Making the transition to a vegan lifestyle may seem like a challenge at first, but with a few tips and tricks, it’ll become second nature in no time! You asked us your newbie questions, and we’ve got answers:
What’s the difference between vegan and vegetarian?
A vegetarian doesn’t eat any meat but often still consumes eggs and dairy foods. Vegans, on the other hand, don’t eat any animal-derived foods at all. We also avoid wearing anything that comes from an animal (leather, fur, wool, etc.) and buy only cruelty-free products (ones that aren’t tested on animals).
So WTF can I eat?!
Everything you already eat—just a vegan version of it! Seriously, you can still enjoy all the same foods. If you like the taste of meat, there are lots of delicious alternatives from brands like Gardein, Beyond Meat, and more. There’s even vegan fish—and “eggs”! Check out our “Guide to Going Vegan” for more info.
What can I eat when I go out?
Most places have a vegan option, and it helps to call ahead if you’re going to a sit-down restaurant. If you’re stopping at a fast-food place, use our fast-food guide.
Is something okay to eat if it says “may contain milk” on the package?
Yes. If a product says that it “may contain milk,” it often doesn’t or has just a tiny trace. Plus, following a vegan lifestyle isn’t about purity—it’s about helping animals whenever possible. Don’t stress about micro-ingredients unless you have an allergy.
Is it expensive to eat vegan?
There’s a weird misconception out there that vegan food is expensive. But the truth is that animal flesh such as steak, salmon, and even chicken is often way pricier than vegetables, beans, rice, and other plant-based foods. Even dollar stores and cheap restaurants like Taco Bell sell vegan food.
Where will I get protein?
From your food, obvi. 😉 But really, you can easily fulfill your protein needs with plant foods. Lentils, beans, tofu, and peanut butter are all great sources. Check out our nutrition infographic for the full details.
You can get your iron from plant foods, too! Soybeans, chickpeas, and leafy greens like Swiss chard will do the trick. Vitamins and supplements are another easy way to ensure that you’re getting enough nutrients.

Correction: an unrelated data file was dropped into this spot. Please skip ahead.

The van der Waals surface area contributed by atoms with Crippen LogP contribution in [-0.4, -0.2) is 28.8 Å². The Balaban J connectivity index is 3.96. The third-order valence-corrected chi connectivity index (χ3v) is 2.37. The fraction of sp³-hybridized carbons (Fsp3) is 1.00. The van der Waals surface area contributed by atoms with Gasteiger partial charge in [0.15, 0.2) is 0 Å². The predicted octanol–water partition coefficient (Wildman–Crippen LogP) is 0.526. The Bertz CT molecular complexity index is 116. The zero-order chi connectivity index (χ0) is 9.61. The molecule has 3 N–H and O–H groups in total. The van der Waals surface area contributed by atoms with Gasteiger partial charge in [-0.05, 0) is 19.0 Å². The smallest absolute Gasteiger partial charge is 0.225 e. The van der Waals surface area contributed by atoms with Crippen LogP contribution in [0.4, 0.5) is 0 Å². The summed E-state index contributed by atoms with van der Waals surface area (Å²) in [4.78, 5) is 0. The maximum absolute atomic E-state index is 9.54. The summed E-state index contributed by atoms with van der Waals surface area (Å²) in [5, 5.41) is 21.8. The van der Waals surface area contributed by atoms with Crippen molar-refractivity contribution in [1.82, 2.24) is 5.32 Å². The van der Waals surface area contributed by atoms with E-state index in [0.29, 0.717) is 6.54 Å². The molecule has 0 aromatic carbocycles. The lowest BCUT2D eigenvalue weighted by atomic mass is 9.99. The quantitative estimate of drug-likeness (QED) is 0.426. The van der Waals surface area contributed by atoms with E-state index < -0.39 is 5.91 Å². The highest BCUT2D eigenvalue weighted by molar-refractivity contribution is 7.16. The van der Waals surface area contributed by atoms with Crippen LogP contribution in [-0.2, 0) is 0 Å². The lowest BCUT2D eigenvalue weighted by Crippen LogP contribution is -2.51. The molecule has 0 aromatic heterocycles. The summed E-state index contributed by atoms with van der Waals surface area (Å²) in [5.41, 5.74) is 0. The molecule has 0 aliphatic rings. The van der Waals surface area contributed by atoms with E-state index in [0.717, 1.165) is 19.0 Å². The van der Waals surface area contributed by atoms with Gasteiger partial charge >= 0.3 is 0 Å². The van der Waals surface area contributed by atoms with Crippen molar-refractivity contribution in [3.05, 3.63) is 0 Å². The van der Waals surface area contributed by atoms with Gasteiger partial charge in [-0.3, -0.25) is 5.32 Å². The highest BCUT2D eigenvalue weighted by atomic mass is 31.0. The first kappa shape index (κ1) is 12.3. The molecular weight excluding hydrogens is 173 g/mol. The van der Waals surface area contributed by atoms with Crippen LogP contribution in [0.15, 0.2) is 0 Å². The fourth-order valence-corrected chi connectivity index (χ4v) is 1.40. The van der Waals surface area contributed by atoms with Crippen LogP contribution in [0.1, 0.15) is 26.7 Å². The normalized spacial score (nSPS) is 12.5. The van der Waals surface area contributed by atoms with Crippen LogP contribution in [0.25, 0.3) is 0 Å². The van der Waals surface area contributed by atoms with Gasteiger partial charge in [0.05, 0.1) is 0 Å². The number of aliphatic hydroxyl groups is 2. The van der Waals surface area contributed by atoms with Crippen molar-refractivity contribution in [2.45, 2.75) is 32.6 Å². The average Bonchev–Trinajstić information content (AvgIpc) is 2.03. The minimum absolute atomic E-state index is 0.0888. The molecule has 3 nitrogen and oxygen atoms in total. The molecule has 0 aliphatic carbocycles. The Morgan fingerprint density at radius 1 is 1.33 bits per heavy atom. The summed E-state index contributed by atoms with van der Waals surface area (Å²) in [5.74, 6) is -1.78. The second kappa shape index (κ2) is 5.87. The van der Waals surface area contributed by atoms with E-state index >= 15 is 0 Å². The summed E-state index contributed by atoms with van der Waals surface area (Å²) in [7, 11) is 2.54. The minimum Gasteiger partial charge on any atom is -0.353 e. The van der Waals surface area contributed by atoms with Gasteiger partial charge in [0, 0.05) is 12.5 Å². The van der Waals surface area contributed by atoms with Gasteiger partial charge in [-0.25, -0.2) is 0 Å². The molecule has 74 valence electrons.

Is eating vegan healthy?
Of course it is! Whole and minimally processed plant-based foods are among the healthiest choices ever. You’re basically fueling your body with disease-fighting nutrients instead of the pus, artery-clogging animal fat, and cancer-causing compounds found in animal-derived foods.
How do I tell my parents? I don’t know how they’ll take it …
This was my main challenge, since my mom wasn’t too psyched about it. Be calm when telling your folks, and share all the benefits of going vegan with them. It also helps to reassure them that your health is a priority and that you’ll make sure not to neglect it. You may also have to take on the responsibility of helping with meals, so check out PETA’s vegan shopping guide. Still having a tough time talking to them? Sign up for our vegan mentor program and we’ll help ya out!
What am I going to eat during family get-togethers?!
It’s best to let your relatives know ahead of time that you’re vegan. You can offer to prepare a dish to share or ask to help in the kitchen so that you’ll have a main course to enjoy. For example, rather than leaving my relatives to think that I don’t want to eat their homemade Korean dumplings, I offer to make vegan ones with them. It’s a nice bonding experience, and I don’t starve. 🙂 BTW, our Thanksgiving Survival Guide is perfect for the holidays.
Do I have to get rid of all the wool, leather, and other animal-derived items that I already have?
That’s a personal choice, really. If you can, it’s nice to donate them to charitable organizations. But if you have nothing else to wear, it’s OK to keep them until they wear out, and you can just make sure you buy animal-free clothing in the future. It’s about progress, not perfection. ♥
Need a little help getting started? We’ve got you! Join our Vegan Mentor Program to receive support every step of the way.
peta2’s Vegan Mentor Program offers one-on-one support from knowledgeable vegans. Mentees are paired with mentors who address questions and concerns about going vegan, in addition to offering guidance on shopping, cooking, talking to your friends and family, or anything else related to vegan living.